Disinformation, Frances Leviston, Picador, 2015, 80pp, £9.98 (paperback)
Kim Kardashian’s Marriage, Sam Riviere, Faber, 2015, 112pp, £10.99 (paperback)
These two volumes of poems, each a second collection following a much-praised debut, are both laudably ambitious and share a preoccupation with life in the age of the infinite archive. The formal means they employ couldn’t be more different, however, Frances Leviston often goes in for long-lined, two-or-three page state-of-the-nation poems in what Paul Muldoon once called ‘stadium stanzas’. This is the type of confident, well-upholstered poem that goes back in a very male line from Sean O’Brien through Derek Mahon to Auden and, ultimately, Yeats. In it the gaze on the world is often chilly, often remote and sometimes a little too self consciously disabused.
In Disinformation they tend to begin from an elevated position of some kind: ‘Up here, the highest vantage point for miles’ starts ‘Hill Top Fort’, while ‘A Shrunken Head’ is in ‘the cargo hold/ cruising at thirty thousand feet’. Or they start small and open out to vast scales: after minutely describing its eponymous object ‘The Paperweight’ eventually arrives at ‘tall violet chrysanthemum gates/opening through interstellar emptiness/ on boiling horizons’. Such portentous moments are often immediately undercut with irony, but they are hard to shake off completely. In other poems the irony is more thoroughly integrated: ‘GPS’ signals a concern with mapping in its title, but the orb it surveys is a snow globe. As this suggests Leviston’s attempts to grasp and organise the world’s information usually end in disenchantment, and here we have the rationale for including ‘Bishop in Louisiana’ in the book, a homage to the writer of ‘At the Fishhouses’, that magnificent poem about history, landscape and the limits of knowledge to which Leviston’s text alludes.
Elizabeth’s Bishop’s poem takes off from a piece of unprepossessing vernacular architecture, the fishhouses of its title. Architecture is important for Leviston too, though of a rather more canonical variety: Greek temples, Roman baths, ancient buried cities. I may be wrong, but here I detected the influence of some of the outliers of the Cambridge School of poetry, that dreaded den of pretension that Don Paterson (Leviston’s publisher) once regarded as anathema. Poets like John Riley and Kelvin Corcoran use landscape and architecture to meditate, in a melancholy mode, on the relationship, or loss of relationship, between self, world and culture. A poem like ‘Propylea’ seems to catch at a similar mood:
It is properly
the gate before the gate,
the entrance before the entrance,
a huge tautology
made of marble
and the old ambition
to be understood in a certain way.
Sam Riviere’s Kim Kardashian’s Marriage inhabits a different kind of space, one that seems halfway between the virtual image-world of celebrity culture and a Ballardian landscape of swimming pools, monorails, hotel lobbies and ‘stunning views’. One of the questions the book poses very effectively is where exactly we are, what kind of world is being described, is it real or un-real. The title of the book seems deictic, referring to an actual living person. But this is not the case: it isn’t Kim Kardashian herself that we are pointed to, but her marriage, which is (or was) simultaneously a condition, an event, a legal contract and a branding operation. Finding where exactly Kim is in there will not be easy, bottom or no bottom.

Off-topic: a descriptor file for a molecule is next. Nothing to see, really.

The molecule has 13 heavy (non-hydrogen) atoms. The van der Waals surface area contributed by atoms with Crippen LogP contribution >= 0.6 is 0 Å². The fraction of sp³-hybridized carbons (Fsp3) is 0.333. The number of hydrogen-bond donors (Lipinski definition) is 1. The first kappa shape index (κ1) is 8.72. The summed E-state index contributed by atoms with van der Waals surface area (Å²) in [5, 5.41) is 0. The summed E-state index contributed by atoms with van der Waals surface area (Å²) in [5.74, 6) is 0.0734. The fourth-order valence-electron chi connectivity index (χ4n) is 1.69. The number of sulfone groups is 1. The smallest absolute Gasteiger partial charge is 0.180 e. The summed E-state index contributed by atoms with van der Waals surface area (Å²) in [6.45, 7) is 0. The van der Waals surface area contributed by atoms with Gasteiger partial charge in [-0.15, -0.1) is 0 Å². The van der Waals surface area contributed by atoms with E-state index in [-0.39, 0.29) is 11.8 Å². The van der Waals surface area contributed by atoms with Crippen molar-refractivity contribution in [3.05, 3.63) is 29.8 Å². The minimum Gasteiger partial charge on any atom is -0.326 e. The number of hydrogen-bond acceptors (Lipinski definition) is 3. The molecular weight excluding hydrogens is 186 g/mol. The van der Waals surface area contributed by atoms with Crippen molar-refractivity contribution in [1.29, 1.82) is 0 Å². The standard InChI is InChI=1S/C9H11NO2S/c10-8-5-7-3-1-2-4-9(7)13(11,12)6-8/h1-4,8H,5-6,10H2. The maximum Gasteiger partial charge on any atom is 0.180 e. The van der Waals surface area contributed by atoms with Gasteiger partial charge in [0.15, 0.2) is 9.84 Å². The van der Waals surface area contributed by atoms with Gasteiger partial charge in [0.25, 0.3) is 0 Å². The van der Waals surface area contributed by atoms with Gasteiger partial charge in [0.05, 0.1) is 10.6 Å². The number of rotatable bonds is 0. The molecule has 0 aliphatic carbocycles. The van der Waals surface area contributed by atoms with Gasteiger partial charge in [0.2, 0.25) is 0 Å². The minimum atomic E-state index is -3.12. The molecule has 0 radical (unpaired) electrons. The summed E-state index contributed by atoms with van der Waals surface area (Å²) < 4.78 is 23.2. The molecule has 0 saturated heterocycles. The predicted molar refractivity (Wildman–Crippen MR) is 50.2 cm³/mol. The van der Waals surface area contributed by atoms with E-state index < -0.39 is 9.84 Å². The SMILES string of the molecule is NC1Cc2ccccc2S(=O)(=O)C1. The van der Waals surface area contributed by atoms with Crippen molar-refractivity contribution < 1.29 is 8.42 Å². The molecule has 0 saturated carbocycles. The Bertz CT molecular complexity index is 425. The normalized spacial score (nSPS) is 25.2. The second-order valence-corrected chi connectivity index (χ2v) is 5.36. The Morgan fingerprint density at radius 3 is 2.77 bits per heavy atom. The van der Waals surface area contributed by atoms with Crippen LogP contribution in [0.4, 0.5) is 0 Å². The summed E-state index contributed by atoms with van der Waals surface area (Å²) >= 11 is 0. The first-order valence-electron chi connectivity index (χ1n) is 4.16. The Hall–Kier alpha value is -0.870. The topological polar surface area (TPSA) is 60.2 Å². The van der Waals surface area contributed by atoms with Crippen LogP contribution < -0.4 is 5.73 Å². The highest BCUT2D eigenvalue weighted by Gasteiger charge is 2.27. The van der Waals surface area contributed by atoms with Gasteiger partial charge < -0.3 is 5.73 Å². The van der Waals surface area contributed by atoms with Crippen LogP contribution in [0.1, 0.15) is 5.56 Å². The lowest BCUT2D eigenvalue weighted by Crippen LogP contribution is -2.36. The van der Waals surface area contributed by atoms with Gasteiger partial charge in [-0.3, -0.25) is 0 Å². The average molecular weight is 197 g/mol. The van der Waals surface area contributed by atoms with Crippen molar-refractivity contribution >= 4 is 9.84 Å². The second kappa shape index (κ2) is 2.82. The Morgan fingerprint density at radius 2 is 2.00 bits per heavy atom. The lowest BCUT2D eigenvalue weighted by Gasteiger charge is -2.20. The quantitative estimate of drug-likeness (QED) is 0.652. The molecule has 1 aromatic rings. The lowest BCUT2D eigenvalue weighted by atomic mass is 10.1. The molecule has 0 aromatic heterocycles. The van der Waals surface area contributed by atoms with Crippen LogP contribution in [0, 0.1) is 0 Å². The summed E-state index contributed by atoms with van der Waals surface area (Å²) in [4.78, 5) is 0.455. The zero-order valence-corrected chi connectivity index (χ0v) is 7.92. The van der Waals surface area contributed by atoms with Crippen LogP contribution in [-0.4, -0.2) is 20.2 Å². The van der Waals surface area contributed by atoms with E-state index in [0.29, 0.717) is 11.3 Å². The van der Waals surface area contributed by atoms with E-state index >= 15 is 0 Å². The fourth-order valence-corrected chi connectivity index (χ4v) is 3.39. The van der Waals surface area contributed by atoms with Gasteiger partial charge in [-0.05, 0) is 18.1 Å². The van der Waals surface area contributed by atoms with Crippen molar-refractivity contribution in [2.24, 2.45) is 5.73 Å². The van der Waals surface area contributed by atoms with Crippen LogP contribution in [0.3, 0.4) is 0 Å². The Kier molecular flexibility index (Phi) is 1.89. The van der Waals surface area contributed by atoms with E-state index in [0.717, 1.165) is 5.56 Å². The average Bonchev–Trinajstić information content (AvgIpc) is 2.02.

And so it proves. Many of the poems are in the first person, but the confessional and the affective are noticeably absent. Rather the tone mimics the anomic intimacy of the status update and the instagram account. Often there are small solecisms or grammatical mistakes and this, together with the banal and repetitive nature of many individual lines again replicates the experience of social media. At the same time the lack of visual images that usually accompany posts on, for example, Facebook, creates a strange, attenuated quality to the work, so that the voice or voices of the poems seem to speak out of an echoing digital void.
Having said, that, the poems are capable of producing pleasures of a more traditional kind. Here is ‘thirty-three dust’:
Dark shadows melded with the night sky,
making it difficult to tell
where the land met the heavens.
Egypt. This rigid regime.
Black & white photos, zonal winds.
The three most dusty summers.
The inventor of Rock & Roll, among others,
allowed to dry in a gentle stream of clean air,
then stored in a dust-proof container.
The use of tactical ambiguity and juxtaposition here is familiar from the rest of the collection and many another experimental book. But there are careful formal strategies at work too. The central stanza’s end-stopped lines, lack of verbs and repetition of short vowel sounds set it off from the other two stanzas. The latter are more conventional and, in themselves, relatively straightforward descriptive passages, forming a clear opposition: myth, mystery and the past in the first stanza, popular culture, technology and the present in the last. The central stanza forms a kind of hinge between these two, bringing them in and out of contact in intriguing ways. The single word sentence ‘Egypt’ suggests a correspondence between the Pharoah entering the Land of the Dead and the cryogenically preserved star; ‘this rigid regime’ suggests both a dietary or exercise routine and an authoritarian power structure, ‘Black and white photos’ bring together the blackness of the desert night and the whiteness of the lab, and so on. Interpretations proliferate but always in ways that resonate with the preoccupations of the book as a whole. In this sense the distance between Riviere and Leviston is not as vast as it might initially seem.
By Conor Carville